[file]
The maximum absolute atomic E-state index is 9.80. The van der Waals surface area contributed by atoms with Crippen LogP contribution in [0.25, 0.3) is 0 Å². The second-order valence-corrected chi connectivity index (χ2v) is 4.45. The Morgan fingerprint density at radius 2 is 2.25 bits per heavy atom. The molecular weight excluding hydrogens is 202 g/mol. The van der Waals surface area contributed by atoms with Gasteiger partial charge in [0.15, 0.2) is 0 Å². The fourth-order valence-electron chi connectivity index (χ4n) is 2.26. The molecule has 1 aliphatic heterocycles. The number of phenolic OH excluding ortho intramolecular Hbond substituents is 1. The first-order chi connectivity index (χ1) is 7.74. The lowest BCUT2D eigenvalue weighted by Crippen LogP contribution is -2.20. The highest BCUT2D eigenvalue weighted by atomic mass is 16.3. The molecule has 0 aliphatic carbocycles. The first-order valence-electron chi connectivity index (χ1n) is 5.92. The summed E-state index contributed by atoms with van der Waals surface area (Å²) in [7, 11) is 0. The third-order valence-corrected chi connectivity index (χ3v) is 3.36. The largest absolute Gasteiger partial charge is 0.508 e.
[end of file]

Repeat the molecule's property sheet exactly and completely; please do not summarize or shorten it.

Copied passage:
The maximum absolute atomic E-state index is 9.80. The van der Waals surface area contributed by atoms with Crippen LogP contribution in [0.25, 0.3) is 0 Å². The second-order valence-corrected chi connectivity index (χ2v) is 4.45. The Morgan fingerprint density at radius 2 is 2.25 bits per heavy atom. The molecular weight excluding hydrogens is 202 g/mol. The van der Waals surface area contributed by atoms with Gasteiger partial charge in [0.15, 0.2) is 0 Å². The fourth-order valence-electron chi connectivity index (χ4n) is 2.26. The molecule has 1 aliphatic heterocycles. The number of phenolic OH excluding ortho intramolecular Hbond substituents is 1. The first-order chi connectivity index (χ1) is 7.74. The lowest BCUT2D eigenvalue weighted by Crippen LogP contribution is -2.20. The highest BCUT2D eigenvalue weighted by atomic mass is 16.3. The molecule has 0 aliphatic carbocycles. The first-order valence-electron chi connectivity index (χ1n) is 5.92. The summed E-state index contributed by atoms with van der Waals surface area (Å²) in [7, 11) is 0. The third-order valence-corrected chi connectivity index (χ3v) is 3.36. The largest absolute Gasteiger partial charge is 0.508 e.